The atmosphere shifts when Van Morrison enters the fray along with his band (Them). Up until this point the crowd had been treated (for the most part) to chart topping pop acts whose sound didn't necessarily carry with it a timeless quality. Even the Rolling Stones were still in the early stages of development. Of course, their sound would become iconic, but in early 65 they were still mostly just a covers band trying to discern a style of their own.

Van Morrison, on the other hand, always had the air of someone who was just born ready; as though no maturation process was required for him to become 'Van Morrison'. Others (Mick Jagger, for example) develop a stage persona over time via trial and error; they have to put on an 'act' in order to be magnetic. Van Morrison, it seems, just got up and behaved like himself, sans bells and whistles. The result is a stripping back of pomp and ceremony to reveal a more honest approach. Van doesn't play pop star here. He seems completely disinterested in the screaming teenagers or the gravity of the situation. He's a guy interested in the core of song and storytelling, and that idea echoes in the heartfelt nature of "Here Comes The Night" in particular.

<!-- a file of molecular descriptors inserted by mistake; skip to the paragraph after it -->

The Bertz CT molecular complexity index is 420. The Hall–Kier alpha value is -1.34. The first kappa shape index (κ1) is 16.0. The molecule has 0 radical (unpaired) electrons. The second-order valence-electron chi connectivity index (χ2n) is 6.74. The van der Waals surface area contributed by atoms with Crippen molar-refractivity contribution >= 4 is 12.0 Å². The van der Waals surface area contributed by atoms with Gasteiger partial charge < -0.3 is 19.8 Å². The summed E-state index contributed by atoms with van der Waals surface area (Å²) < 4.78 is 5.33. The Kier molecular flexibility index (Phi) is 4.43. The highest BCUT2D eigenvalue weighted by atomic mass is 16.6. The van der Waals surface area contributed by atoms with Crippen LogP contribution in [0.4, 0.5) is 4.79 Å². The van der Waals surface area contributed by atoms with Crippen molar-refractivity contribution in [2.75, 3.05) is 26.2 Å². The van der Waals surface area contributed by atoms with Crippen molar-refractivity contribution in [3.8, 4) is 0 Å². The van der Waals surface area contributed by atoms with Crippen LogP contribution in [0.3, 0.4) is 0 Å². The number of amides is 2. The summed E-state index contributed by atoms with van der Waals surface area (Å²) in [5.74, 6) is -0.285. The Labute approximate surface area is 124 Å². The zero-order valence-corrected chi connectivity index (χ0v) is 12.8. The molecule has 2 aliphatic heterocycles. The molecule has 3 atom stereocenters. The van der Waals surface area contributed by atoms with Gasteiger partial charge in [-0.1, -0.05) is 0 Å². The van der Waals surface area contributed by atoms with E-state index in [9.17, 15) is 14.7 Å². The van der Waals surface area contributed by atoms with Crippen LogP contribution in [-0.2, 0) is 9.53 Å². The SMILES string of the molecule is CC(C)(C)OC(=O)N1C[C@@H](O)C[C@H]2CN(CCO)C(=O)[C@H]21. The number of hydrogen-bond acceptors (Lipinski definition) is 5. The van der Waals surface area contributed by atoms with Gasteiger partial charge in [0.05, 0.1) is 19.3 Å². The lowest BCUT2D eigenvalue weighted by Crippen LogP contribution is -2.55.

A Review of The Greatest Pop Concert On Earth - Part Two Van Morrison - 1965

The Searchers' "Let The Good Times Roll" sounds amateurish coming as it does after Them's performance.

Keith Fordyce's banter is awful. It's like watching a really unfunny, uncharismatic Dad trying to entertain his daughter's high school friends.

Knowing what we now know about Jimmy Savile, it's impossible to find him anything but creepy.

Dusty Springfield opens with "Mockingbird". Sorry but all I can think of when I hear this song is Lloyd Christmas's chipped tooth and bowl haircut.

Springfield is another one who took a while to grow into herself. She lacks, at this early point in her career, the sexed risque that would later characterise her sultry voice in songs like "Son Of A Preacher Man".